Temporary slowdown of the dynamics of the .pl domain market, observed from the beginning of the year — decrease in the number of new registrations — should be perceived in the light of extending the selection of attractive names as well as a growing number of new generic domains and increase in competition in the global domain market.

The renewal rate overall was 62.22%, a slight increase on 2016 but still on the low side for an established TLD. However, if you exclude third-level registrations (under .com.pl and .net.pl for example) the rate was a much more respectable 76.37%.

There were 203,898 new domains registered in the third quarter.

The vast majority — 93.96% — of current .pl domains are registered to Polish registrants, with registrants from Germany, the UK and the US also contributing to the total.

The full Q3 report can be downloaded here (pdf).

Radix claims 77% renewal rates after two years

Kevin Murphy, November 14, 2017, Domain Registries

New gTLD registry Radix says that three of its larger TLDs have seen a 77% renewal rate two years after launch.

The company said today that .online had 75% renewals, with .tech at 78% and .site at 81%.

It appears to have carved out these three from its portfolio for attention, ignoring the rest of its portfolio, because they all went to general availability in the same two-month period July and August 2015.

The renewal rates are for the first month of GA. In other words, 77% of the domains registered in the TLDs’ respective first month have been renewed for a third year.

Radix, in a press release, compared the numbers favorably to .com and .net, which had a combined renewal rate of 74% in the second quarter according to Verisign’s published numbers.

It’s probably not a fully fair apples-to-apples comparison. Domains registered in the first month of GA are likely higher-quality names registered by in-the-know early adopters, and therefore less likely to be dropped, whereas .com and .net have decades of renewal cycles behind them.

Radix also said that 86% of domains registered during the three TLDs’ sunrise periods and Early Access Periods are still being renewed, with .tech at 92% and .site at 88%.

Amazon and Google to fight over .kids at auction

Kevin Murphy, November 14, 2017, Domain Registries

Amazon, Google and a third applicant are scheduled to fight for control of the new gTLDs .kid or .kids at auction.

It’s the first ICANN gTLD auction to be scheduled since a Verisign puppet paid $135 million for .web in July 2016.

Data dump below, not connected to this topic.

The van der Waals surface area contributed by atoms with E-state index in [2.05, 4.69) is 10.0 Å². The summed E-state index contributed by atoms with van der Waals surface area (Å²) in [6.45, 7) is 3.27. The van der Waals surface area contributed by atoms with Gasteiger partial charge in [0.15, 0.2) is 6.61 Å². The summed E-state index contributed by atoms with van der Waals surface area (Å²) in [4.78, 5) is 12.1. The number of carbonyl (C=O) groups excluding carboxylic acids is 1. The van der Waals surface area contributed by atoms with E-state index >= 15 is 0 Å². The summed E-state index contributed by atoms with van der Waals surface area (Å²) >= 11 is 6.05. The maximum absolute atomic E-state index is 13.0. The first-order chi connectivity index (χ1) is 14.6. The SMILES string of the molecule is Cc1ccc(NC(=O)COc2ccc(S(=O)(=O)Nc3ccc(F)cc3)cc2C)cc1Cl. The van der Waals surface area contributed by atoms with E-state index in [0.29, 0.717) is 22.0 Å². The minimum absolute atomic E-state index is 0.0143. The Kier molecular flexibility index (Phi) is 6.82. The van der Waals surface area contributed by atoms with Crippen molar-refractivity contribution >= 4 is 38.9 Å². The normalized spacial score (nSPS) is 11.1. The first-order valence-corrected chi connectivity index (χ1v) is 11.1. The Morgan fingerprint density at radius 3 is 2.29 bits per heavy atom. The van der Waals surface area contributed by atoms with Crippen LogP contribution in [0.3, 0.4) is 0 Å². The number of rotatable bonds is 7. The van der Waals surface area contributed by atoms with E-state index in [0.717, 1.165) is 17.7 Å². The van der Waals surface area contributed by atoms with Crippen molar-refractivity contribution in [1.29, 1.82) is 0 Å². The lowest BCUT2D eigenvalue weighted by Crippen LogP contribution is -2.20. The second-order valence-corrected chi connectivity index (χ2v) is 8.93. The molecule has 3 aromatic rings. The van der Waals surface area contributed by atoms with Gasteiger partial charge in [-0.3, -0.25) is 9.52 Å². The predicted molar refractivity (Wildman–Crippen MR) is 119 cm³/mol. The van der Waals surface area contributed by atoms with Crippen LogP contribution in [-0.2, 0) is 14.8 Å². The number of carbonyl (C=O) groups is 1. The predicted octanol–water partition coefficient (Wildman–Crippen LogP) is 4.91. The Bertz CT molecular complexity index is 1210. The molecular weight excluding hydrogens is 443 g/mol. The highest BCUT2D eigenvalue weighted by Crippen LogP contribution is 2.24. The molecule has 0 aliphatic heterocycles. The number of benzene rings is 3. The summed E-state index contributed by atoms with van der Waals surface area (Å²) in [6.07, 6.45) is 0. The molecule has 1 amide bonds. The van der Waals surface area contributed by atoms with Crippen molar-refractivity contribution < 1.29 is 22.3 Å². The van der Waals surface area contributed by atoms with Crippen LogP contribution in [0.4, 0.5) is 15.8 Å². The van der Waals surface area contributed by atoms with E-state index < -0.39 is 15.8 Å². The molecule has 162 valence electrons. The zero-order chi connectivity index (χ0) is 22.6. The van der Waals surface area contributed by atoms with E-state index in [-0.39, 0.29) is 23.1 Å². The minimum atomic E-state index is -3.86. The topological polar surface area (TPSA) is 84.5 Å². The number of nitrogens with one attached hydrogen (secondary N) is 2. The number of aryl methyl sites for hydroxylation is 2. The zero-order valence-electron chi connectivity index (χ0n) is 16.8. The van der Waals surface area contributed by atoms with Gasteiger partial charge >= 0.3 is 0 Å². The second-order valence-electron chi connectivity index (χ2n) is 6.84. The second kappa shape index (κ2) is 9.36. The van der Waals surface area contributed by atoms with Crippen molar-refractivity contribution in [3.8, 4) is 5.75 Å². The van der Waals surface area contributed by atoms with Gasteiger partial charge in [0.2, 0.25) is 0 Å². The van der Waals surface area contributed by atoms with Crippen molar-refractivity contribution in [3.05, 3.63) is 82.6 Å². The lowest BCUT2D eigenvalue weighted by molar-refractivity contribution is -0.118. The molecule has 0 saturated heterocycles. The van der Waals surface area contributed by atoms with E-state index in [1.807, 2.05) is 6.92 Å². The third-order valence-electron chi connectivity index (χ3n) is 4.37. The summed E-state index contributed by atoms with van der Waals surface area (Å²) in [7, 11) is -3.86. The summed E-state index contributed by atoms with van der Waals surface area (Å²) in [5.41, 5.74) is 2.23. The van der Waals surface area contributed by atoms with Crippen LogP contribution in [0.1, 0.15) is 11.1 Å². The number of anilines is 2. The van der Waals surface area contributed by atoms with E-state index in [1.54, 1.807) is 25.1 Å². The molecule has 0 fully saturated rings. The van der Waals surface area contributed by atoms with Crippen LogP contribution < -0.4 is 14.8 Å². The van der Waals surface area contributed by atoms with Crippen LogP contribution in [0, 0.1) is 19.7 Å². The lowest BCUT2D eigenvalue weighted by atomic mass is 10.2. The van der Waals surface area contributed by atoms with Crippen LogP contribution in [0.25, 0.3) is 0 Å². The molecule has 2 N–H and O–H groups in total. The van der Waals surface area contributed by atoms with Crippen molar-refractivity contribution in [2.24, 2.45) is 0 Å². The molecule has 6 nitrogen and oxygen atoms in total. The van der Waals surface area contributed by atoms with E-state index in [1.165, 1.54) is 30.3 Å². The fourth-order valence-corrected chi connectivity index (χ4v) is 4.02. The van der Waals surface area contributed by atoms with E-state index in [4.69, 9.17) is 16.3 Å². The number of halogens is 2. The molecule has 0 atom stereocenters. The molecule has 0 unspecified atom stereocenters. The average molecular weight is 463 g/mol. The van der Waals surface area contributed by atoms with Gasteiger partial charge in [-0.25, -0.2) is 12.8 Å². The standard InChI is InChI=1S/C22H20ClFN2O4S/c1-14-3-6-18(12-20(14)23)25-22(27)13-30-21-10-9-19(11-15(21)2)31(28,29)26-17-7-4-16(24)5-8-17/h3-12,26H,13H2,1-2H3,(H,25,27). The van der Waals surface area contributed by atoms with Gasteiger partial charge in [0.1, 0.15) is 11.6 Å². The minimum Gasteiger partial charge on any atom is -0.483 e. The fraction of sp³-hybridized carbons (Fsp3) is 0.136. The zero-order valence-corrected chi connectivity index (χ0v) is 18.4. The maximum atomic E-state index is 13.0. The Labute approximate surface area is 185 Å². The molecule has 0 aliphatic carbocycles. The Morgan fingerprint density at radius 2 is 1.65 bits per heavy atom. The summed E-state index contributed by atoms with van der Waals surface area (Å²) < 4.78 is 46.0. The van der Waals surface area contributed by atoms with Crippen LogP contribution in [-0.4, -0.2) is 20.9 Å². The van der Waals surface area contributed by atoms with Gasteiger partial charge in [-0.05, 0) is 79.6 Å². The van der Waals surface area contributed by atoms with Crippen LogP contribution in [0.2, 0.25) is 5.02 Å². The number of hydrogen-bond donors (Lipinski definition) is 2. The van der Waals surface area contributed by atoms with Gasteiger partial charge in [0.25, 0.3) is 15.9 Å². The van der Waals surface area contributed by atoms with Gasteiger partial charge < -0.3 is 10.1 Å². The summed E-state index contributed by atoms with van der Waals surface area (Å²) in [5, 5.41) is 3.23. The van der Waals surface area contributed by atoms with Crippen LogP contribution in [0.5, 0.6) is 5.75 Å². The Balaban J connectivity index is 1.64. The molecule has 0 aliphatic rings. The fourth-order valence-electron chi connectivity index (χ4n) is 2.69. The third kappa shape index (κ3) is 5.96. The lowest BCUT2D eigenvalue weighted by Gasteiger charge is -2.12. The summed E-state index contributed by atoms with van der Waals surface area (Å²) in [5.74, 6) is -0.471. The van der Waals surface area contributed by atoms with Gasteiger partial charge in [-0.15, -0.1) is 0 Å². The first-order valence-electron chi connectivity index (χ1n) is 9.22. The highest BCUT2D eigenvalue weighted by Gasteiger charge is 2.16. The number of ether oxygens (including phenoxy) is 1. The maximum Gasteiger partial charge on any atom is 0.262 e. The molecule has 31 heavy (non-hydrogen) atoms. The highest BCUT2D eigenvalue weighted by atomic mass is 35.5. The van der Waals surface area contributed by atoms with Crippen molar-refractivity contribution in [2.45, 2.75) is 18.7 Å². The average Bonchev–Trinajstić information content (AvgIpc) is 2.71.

According to ICANN documentation, .kid and .kids will go to auction January 25, 2018.

The winning bid will be added to ICANN’s quarter-billion-dollar stash of auction proceeds, rather than shared out between the applicants.

Even though two different strings are at stake, it will be a so-called “direct contention” auction, meaning only .kids or .kid will ultimately go live.

Google, the sole applicant for .kid, had filed String Confusion Objections against .kids applications from Amazon and DotKids Foundation and won both, meaning the three applications were lumped into the same contention set.

Unless DotKids has a secret sugar daddy, it seems probable that the internet will next year either get a .kid gTLD operated by Google or a .kids gTLD operated by Amazon.

DotKids had applied as a “community” application and attempted to shut out both rivals and avoid an auction by requesting a Community Priority Evaluation.

However, it comprehensively lost the CPE.

Child-friendly domain spaces have a poor track record, partly due to the extra restrictions registrants must agree to, and are unlikely to be high-volume gTLDS no matter who wins.

Neustar operated .kids.us for 10 years, following US legislation, but turned it off in 2012 after fewer than 100 web sites used the domain. It made the decision not to reintroduce it in 2015.

The Russian-language equivalent, .дети, has been live for over three years but has only around 1,000 domains in its zone file.

The .kids/.kid auction may not go ahead if the three applicants privately negotiate a deal soon, but they’ve had over a year to do so already and have apparently failed to come to an agreement.